A pilot's "overconfidence," coupled with his lack of situational awareness regarding altitude and airspeed, contributed to the 2016 crash of an unmanned MQ-9A Reaper in Afghanistan when a flame-out training approach went wrong.

The Reaper, which was being operated by a launch and recovery element in the 62nd Expeditionary Reconnaissance Squadron in Afghanistan, crashed about 900 feet short of the runway at Kandahar Airfield while returning from a combat support mission on Feb. 20, 2016. The crash cost the government $12.3 million, but didn't cause any injuries, deaths or damage to private property.

In the Accident Investigation Board report released Thursday. Air Force investigators found that the Reaper pilot was trying to simulate a flame-out for training purposes, but set the power below the recommended setting for such approaches. The pilot failed to maintain the proper altitude, the report said, which led to a steeper descent path short of the runway.

Flame-out training requires a pilot to simulate the loss of an engine and then manage his descent to arrive at the runway at the appropriate altitude. Under such a training exercise, the remotely piloted aircraft doesn't land, but instead performs a low approach after ending the simulated flame-out.

As the pilot began his approach and reduced his power, he acknowledged that his speed was slow, the report stated. At the next point of the approach, he lowered the Reaper's nose, began to turn it toward the runway, and again noted the RPA was flying slow, commenting, "Power's too low. Now it's too high," as the power fluctuated.

The sensor operator announced the Reaper's altitude was low as it completed the turn toward the runway, the report said, and the pilot said the drone's airspeed was coming back up and he was looking for the runway. The sensor operator alerted the pilot that the RPA was approaching the runway, and the runway was visible in the pilot's display, but the pilot didn't see it, the report said.

"The [pilot] then stated, 'I do not see the runway. Is that it right there?' and the [sensor operator] responded, 'It's way out in front of you,' " the report said.

The pilot then decided to discontinue his approach and tried to increase the Reaper's power. But by that point, the RPA was about 17 knots below approach speed and descending at 880 feet per minute. Because it was going so slow, the pilot couldn't pull it out of its descent and it crashed. The aircraft was damaged beyond repair, the report said.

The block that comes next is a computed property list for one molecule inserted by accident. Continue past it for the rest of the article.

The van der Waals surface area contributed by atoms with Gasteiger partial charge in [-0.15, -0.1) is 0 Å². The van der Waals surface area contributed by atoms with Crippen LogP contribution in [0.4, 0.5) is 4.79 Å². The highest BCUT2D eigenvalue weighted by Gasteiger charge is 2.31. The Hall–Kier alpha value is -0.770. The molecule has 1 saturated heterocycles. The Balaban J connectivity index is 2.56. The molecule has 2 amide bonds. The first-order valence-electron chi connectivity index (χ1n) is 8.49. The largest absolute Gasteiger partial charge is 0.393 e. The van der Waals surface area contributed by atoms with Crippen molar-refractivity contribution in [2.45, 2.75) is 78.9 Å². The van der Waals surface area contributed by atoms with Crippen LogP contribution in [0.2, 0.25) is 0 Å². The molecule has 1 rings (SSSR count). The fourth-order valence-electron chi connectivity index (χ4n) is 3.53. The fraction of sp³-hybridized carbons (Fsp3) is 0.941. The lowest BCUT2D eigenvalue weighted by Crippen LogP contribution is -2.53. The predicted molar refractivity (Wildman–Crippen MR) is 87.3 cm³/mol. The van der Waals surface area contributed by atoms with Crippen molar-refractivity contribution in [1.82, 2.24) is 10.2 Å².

The investigators found no maintenance problems or malfunctions, and said the weather — which was clear with calm winds — did not contribute to the accident.

The pilot was current and qualified on the Reaper at the time of the accident, with 9.4 total instructor hours, 53.4 simulator hours, and 373 total flight hours in the MQ-9, the report said.

But the report said the pilot "flew significantly less than typical." He had flown twice in the 30-day period preceding the crash, which was enough to maintain currency. But the report said that all witnesses — including the pilot himself — acknowledged that was "well below 'normal' crew flying levels." The pilot felt it was enough to stay proficient, but his squadron commander disagreed.

As a result, the report said the pilot's overconfidence contributed to the crash. He didn't tell his sensor operator he was planning to discontinue his approach until the sensor operator prompted him. His decision to discontinue the approach was largely based on his "internal clock" and the lack of expected visual references, rather  relying on regular altitude updates or a pre-briefed altitude.

The investigation board found that the pilot's "inadequate real-time assessment" and "failure to maintain appropriate situational awareness of his altitude and airspeed" caused the crash. The pilot's overconfidence — "which led to an over-estimation of his proficiency and excessive reliance on previous experience" — also substantially contributed to the crash.